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“A committed evangelical Christian, William Wilberforce was motivated by a deep conviction that the enslavement of another human being was a sin and an offence against God and mankind. As we know, deep moral convictions do not mean much in a parliament unless we can mobilize resources to push a bill to royal assent.”
These words were spoken in the House of Commons by a Liberal MP this spring.
It is an increasingly rare thing to hear positive words spoken about a person with deeply held Christian beliefs in Parliament or the media. More often, it seems the views of people with religiously informed beliefs are dismissed or denigrated. It is a challenging time to bring biblical principles to bear on policy issues.
At times, we pause and evaluate our efforts, to assess what success looks like.
Sometimes laws are passed that come down on the side we support. Sometimes a law or policy we believe to be important is passed. That’s a day of celebration for us. Even though we are steadfastly committed to the good of the country, we often find ourselves at odds with the majority on certain key issues, such as euthanasia and assisted suicide, pornography or prostitution.
Earlier this year, the EFC’s Centre for Faith and Public Life helped bring a survivor of exploitation, a police officer and other experts to Parliament Hill to talk about Quebec’s successes in addressing sexual exploitation. MPs and senators were able to hear directly from experts about the realities of sexual exploitation in Canada and why deliberate, coordinated action is so important. This event spurred genuine conversation and had an impact. Bridges were built and ideas exchanged – success.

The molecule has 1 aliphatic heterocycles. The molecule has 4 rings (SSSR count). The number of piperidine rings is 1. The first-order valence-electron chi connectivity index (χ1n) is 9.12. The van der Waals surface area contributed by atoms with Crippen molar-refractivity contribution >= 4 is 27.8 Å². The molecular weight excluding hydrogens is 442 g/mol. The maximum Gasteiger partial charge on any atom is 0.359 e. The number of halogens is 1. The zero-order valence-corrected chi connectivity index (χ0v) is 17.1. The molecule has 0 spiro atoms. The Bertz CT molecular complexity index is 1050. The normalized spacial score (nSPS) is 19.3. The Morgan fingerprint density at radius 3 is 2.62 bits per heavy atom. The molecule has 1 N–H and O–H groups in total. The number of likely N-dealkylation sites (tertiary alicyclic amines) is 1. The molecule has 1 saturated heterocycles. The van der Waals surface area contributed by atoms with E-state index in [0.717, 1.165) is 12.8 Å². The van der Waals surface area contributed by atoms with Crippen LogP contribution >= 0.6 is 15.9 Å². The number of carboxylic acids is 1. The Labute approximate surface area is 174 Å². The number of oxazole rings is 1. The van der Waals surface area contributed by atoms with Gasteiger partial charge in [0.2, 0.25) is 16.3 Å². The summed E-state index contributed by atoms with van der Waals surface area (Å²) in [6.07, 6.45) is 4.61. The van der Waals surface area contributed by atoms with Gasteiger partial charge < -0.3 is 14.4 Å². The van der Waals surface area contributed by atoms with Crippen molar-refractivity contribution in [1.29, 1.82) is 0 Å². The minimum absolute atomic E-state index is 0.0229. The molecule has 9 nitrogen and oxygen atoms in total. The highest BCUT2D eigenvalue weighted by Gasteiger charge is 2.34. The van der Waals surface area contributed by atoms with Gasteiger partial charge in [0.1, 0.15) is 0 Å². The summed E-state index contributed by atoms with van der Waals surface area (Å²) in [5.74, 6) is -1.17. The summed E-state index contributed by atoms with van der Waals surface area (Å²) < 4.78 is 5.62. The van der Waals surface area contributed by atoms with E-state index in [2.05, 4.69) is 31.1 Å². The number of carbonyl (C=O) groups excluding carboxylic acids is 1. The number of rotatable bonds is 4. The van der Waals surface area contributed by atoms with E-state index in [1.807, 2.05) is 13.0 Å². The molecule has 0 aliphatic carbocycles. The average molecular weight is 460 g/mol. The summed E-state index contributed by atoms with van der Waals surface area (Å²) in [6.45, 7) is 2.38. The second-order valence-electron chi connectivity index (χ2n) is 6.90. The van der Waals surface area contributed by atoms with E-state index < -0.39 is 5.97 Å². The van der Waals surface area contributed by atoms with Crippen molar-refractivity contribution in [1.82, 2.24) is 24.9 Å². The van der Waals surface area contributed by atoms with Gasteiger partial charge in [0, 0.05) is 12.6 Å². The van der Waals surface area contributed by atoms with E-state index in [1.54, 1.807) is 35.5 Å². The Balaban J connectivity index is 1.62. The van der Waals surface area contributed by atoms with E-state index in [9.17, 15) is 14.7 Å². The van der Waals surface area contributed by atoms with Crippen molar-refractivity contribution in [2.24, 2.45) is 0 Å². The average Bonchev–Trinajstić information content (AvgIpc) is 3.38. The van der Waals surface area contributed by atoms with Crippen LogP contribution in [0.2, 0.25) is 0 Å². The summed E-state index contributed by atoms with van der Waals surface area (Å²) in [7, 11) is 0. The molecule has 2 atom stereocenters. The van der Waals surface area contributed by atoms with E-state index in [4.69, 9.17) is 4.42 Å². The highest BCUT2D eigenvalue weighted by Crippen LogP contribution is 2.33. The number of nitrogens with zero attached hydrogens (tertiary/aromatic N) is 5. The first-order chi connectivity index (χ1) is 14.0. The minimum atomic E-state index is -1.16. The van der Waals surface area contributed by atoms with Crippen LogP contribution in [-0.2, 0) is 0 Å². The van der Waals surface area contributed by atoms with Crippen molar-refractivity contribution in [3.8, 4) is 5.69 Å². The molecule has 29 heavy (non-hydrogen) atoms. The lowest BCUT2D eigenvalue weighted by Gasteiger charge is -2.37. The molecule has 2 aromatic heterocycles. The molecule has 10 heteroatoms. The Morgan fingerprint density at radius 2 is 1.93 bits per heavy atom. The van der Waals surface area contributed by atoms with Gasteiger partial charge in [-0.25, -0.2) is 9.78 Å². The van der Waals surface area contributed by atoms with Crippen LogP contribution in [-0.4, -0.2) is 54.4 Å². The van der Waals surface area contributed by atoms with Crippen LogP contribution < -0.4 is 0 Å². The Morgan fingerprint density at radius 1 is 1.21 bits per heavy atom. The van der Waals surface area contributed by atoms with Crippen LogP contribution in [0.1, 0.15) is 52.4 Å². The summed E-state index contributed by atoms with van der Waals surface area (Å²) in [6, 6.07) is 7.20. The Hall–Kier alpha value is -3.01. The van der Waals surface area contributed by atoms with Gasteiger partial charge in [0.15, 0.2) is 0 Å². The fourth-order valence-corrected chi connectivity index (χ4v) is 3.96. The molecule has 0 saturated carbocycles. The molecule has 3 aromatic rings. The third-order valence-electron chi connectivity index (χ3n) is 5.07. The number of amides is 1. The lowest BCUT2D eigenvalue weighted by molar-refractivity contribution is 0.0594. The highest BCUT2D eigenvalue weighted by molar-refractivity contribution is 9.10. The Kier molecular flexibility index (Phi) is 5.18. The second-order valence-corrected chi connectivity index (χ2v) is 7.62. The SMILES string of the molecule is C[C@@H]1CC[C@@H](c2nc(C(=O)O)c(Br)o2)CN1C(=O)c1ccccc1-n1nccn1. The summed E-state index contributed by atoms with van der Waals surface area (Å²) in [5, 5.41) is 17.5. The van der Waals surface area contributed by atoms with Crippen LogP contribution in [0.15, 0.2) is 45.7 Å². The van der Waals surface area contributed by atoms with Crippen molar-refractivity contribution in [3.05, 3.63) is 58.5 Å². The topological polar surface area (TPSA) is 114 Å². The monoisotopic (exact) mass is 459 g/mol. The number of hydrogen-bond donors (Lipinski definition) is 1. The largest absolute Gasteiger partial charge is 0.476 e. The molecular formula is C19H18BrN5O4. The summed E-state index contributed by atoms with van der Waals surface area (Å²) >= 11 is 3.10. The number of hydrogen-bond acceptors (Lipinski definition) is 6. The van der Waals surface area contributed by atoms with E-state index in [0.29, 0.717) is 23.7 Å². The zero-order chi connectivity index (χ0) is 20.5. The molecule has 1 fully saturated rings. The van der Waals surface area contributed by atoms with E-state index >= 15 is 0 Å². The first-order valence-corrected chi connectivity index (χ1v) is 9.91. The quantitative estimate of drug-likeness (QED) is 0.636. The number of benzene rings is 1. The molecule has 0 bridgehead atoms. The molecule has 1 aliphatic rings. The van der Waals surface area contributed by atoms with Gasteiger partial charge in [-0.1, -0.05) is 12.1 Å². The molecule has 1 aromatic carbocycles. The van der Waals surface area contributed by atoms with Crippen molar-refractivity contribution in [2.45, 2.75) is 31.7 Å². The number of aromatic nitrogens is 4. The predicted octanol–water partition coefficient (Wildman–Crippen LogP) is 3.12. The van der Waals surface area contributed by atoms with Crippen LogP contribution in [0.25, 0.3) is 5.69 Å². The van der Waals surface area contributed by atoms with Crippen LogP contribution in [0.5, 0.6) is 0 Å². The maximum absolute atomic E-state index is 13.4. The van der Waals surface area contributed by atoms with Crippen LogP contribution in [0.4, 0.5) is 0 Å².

Sometimes success looks like helping to moderate a trend. We recommend changes to mitigate the harms of policies we believe are negative. Sometimes, we hear a phrase quoted from our arguments in a court decision, or we see a footnote from our brief in a committee report. When that happens, we know our views have been heard and influenced the result, even if the outcome isn’t what we hoped.
When the parliamentary justice committee conducted its review of Canada’s prostitution laws, the EFC’s brief was quoted four times in the final report. While the committee did not unequivocally endorse the current prostitution laws, as we recommended, it heard our arguments that vulnerable people may enter prostitution because they lack meaningful choices. This, too, is something to celebrate.
But there is another kind of success. Sometimes a law or court decision runs counter to what we believe is God’s best, and there are serious negative consequences for Canadian society and individuals.
It’s difficult to accept. In those moments, it would be easy to conclude that our efforts – the research, networking, writing, meetings, conversations over coffee, answering questions and submitting briefs – have all been for nothing.
But it is then that we reflect on the nature of our calling. We are called to faithful witness. We are called to be courageous. We are called to speak truth in the public square with humility and respectful engagement.
When we have been faithful in those things, we are successful. And the Judge of who is faithful sees us.
Whether there is a tangible positive outcome, whether our influence has resulted in a “less bad” outcome, or whether we share our faithful witness, with your help, the EFC is working at the intersection of faith and public life.
Join us in a practical, simple act of faithful witness
A law allowing euthanasia for mental illness alone has already passed and will take effect in March 2024. This is an urgent time to act. Please contact your local MP and ask them to stop MAID for mental illness. Follow up with a phone call to the MP’s office to say you’re very concerned. Find your MP’s contact information at ourcommons.ca/members. The EFC strongly supports a new bill that would reverse that change in law. Ask your MP to support Bill C-314 this fall. For more information, see TheEFC.ca/TakeActionOnMAID. Ask your church leadership to participate in this initiative.